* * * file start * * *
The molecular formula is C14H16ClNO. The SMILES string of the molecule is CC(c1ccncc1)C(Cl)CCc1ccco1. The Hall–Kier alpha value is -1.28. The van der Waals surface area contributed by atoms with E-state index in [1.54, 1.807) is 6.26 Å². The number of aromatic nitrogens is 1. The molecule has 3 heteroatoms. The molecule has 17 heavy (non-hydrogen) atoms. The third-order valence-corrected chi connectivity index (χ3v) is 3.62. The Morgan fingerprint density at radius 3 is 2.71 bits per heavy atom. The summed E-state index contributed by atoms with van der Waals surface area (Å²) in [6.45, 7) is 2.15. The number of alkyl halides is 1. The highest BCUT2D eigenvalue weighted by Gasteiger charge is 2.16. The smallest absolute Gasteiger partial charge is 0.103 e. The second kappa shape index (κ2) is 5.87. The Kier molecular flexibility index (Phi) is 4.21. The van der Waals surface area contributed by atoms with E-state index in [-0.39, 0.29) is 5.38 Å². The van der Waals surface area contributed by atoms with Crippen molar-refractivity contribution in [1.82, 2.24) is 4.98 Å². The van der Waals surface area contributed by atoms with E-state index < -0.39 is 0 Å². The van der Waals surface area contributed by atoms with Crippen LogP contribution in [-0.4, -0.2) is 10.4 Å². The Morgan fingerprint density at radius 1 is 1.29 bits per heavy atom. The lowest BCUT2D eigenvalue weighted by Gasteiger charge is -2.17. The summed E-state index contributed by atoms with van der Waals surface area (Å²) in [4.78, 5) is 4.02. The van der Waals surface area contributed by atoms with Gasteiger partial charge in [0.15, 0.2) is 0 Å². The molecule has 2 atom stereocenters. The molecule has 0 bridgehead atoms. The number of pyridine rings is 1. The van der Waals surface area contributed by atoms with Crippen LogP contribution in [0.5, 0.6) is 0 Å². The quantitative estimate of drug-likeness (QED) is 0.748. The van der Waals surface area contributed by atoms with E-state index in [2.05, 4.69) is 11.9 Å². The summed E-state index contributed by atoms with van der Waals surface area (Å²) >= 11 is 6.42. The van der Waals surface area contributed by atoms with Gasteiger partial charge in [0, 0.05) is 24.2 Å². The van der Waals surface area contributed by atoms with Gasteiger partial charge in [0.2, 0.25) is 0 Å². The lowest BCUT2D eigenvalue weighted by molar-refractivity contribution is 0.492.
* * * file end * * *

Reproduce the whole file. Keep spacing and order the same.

The molecular formula is C14H16ClNO. The SMILES string of the molecule is CC(c1ccncc1)C(Cl)CCc1ccco1. The Hall–Kier alpha value is -1.28. The van der Waals surface area contributed by atoms with E-state index in [1.54, 1.807) is 6.26 Å². The number of aromatic nitrogens is 1. The molecule has 3 heteroatoms. The molecule has 17 heavy (non-hydrogen) atoms. The third-order valence-corrected chi connectivity index (χ3v) is 3.62. The Morgan fingerprint density at radius 3 is 2.71 bits per heavy atom. The summed E-state index contributed by atoms with van der Waals surface area (Å²) in [6.45, 7) is 2.15. The number of alkyl halides is 1. The highest BCUT2D eigenvalue weighted by Gasteiger charge is 2.16. The smallest absolute Gasteiger partial charge is 0.103 e. The second kappa shape index (κ2) is 5.87. The Kier molecular flexibility index (Phi) is 4.21. The van der Waals surface area contributed by atoms with E-state index in [-0.39, 0.29) is 5.38 Å². The van der Waals surface area contributed by atoms with Crippen molar-refractivity contribution in [1.82, 2.24) is 4.98 Å². The van der Waals surface area contributed by atoms with E-state index < -0.39 is 0 Å². The van der Waals surface area contributed by atoms with Crippen LogP contribution in [-0.4, -0.2) is 10.4 Å². The Morgan fingerprint density at radius 1 is 1.29 bits per heavy atom. The lowest BCUT2D eigenvalue weighted by Gasteiger charge is -2.17. The summed E-state index contributed by atoms with van der Waals surface area (Å²) in [4.78, 5) is 4.02. The van der Waals surface area contributed by atoms with Gasteiger partial charge in [0.15, 0.2) is 0 Å². The molecule has 2 atom stereocenters. The molecule has 0 bridgehead atoms. The number of pyridine rings is 1. The van der Waals surface area contributed by atoms with Crippen LogP contribution in [0.5, 0.6) is 0 Å². The quantitative estimate of drug-likeness (QED) is 0.748. The van der Waals surface area contributed by atoms with E-state index in [2.05, 4.69) is 11.9 Å². The summed E-state index contributed by atoms with van der Waals surface area (Å²) >= 11 is 6.42. The van der Waals surface area contributed by atoms with Gasteiger partial charge in [0, 0.05) is 24.2 Å². The van der Waals surface area contributed by atoms with Gasteiger partial charge in [0.2, 0.25) is 0 Å². The lowest BCUT2D eigenvalue weighted by molar-refractivity contribution is 0.492.